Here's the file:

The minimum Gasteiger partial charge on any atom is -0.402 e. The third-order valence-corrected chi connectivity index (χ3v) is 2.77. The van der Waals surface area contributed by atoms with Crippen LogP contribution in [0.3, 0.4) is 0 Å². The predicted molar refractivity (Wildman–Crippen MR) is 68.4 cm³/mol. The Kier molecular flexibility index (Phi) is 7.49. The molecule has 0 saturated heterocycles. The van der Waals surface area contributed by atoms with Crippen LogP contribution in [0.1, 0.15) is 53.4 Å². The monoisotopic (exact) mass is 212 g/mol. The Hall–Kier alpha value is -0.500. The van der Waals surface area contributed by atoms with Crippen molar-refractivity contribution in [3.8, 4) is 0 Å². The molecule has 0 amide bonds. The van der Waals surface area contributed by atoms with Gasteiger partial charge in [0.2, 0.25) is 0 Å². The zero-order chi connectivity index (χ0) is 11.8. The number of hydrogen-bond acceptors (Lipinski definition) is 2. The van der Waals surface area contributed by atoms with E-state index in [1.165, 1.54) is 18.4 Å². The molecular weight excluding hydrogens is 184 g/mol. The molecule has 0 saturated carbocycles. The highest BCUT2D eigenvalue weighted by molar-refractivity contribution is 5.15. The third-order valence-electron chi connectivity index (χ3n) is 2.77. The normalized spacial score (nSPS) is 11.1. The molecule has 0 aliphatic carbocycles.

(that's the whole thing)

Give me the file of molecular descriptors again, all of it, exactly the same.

The minimum Gasteiger partial charge on any atom is -0.402 e. The third-order valence-corrected chi connectivity index (χ3v) is 2.77. The van der Waals surface area contributed by atoms with Crippen LogP contribution in [0.3, 0.4) is 0 Å². The predicted molar refractivity (Wildman–Crippen MR) is 68.4 cm³/mol. The Kier molecular flexibility index (Phi) is 7.49. The molecule has 0 saturated heterocycles. The van der Waals surface area contributed by atoms with Crippen LogP contribution in [0.1, 0.15) is 53.4 Å². The monoisotopic (exact) mass is 212 g/mol. The Hall–Kier alpha value is -0.500. The van der Waals surface area contributed by atoms with Crippen molar-refractivity contribution in [3.8, 4) is 0 Å². The molecule has 0 amide bonds. The van der Waals surface area contributed by atoms with Gasteiger partial charge in [0.2, 0.25) is 0 Å². The zero-order chi connectivity index (χ0) is 11.8. The number of hydrogen-bond acceptors (Lipinski definition) is 2. The van der Waals surface area contributed by atoms with E-state index in [1.165, 1.54) is 18.4 Å². The molecular weight excluding hydrogens is 184 g/mol. The molecule has 0 saturated carbocycles. The highest BCUT2D eigenvalue weighted by molar-refractivity contribution is 5.15. The third-order valence-electron chi connectivity index (χ3n) is 2.77. The normalized spacial score (nSPS) is 11.1. The molecule has 0 aliphatic carbocycles.